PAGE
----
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Beginner Vegetables: When to Pot-Up?

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idealpeggy
Lexington, KY
(Zone 6b)

February 22, 2012
11:48 AM

Post #9015998

How do you know when to pot-up vegetable seedlings?

Gymgirl

Gymgirl
SE Houston (Hobby), TX
(Zone 9a)

February 22, 2012
12:51 PM

Post #9016057

Peggy,
Tomato seedlings are usually potted up after they get their second set of TRUE leaves. The very first leaves you see are the cotyledons, or 'NURSE' leaves, from which the plant draws its initial nourishment. They'll eventually shrivel up and drop off. You are looking for two complete sets of leaves to come out past the nurse leaves. Then, away we go!

What did you start your seedlings in? What type of container/pot? And, are they under enough light to keep them from growing thin and straggly trying to reach some light? Plain old fluorescent shop lights from HD run approx. $10 for a two light set. I have two sets on each of my shelves, for a total of FOUR lights per shelf. Seedlings need adequate light!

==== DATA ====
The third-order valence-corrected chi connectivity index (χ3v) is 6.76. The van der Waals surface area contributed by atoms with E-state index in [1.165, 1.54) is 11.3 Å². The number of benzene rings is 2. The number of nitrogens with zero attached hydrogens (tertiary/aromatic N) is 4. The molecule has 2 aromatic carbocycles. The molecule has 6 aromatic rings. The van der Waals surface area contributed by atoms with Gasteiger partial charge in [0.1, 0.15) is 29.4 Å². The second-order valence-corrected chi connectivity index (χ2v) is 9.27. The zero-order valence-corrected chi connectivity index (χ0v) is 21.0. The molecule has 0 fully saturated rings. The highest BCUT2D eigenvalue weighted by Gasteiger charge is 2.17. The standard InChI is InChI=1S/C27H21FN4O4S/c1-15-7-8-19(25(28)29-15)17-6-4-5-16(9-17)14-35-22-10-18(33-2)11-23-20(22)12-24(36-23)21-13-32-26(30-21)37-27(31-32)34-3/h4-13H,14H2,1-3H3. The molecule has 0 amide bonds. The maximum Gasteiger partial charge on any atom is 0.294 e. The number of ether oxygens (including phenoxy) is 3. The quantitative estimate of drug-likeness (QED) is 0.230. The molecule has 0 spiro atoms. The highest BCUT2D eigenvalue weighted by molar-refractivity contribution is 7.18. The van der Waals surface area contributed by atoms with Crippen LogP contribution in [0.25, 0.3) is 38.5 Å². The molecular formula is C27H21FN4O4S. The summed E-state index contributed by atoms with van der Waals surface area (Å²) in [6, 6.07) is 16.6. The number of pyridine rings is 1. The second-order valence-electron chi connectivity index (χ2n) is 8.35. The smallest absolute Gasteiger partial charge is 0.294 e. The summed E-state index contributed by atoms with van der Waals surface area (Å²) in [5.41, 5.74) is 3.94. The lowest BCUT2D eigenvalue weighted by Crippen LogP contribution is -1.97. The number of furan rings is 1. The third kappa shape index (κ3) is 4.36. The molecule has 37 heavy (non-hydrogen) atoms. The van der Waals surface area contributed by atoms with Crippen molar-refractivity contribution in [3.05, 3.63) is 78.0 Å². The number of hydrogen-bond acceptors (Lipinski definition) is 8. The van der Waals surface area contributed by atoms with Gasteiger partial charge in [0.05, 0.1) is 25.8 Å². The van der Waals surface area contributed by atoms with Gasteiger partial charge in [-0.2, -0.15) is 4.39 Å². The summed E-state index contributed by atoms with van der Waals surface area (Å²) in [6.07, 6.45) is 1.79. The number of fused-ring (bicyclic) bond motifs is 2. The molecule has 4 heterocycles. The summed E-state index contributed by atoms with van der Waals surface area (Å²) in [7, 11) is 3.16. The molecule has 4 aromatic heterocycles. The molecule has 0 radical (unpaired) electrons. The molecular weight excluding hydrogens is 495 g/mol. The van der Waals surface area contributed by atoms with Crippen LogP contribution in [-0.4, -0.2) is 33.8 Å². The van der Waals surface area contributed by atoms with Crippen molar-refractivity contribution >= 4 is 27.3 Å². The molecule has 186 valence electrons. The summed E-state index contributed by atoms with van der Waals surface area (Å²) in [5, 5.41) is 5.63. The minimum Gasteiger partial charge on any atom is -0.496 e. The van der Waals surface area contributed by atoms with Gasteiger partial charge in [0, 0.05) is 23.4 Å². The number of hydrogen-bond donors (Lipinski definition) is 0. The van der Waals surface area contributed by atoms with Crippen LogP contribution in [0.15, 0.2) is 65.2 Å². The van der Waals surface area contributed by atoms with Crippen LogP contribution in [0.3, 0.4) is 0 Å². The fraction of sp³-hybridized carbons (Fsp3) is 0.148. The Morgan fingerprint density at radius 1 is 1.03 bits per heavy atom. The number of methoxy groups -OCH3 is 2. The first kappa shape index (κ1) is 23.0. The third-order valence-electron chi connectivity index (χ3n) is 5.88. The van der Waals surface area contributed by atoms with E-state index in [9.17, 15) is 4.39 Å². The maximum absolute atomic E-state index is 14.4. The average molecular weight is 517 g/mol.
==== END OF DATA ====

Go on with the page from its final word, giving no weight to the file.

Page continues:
I just started a 2nd batch of tomato seeds on February 14th, in 6 oz. yogurt cups. They're already showing the first true leaves, and by next weekend, I'll be potting them up to drinking water bottles, where they'll grow on until April 3rd. Then, they'll go outside for one week of acclimation to the outdoors (called "Hardening off"), and planting on April 10th.

I'm allowing 8 weeks from sowing to planting. Since it's getting warmer, they can speed the process up by one week, depending on how fast they grow, and how it is outside...

Linda

P.S. Water your seedlings from the top with a Turkey baster for about the 1st four waterings. Add 1 cap of Hydrogen Peroxide to a gallon of tepid water for your watering. After the 4th watering, start watering from the bottom of the trays only. Let em soak up what they want for about 10-15 minutes, then drain the excess out with the Turkey baster. Never let your seedlings soak in the water...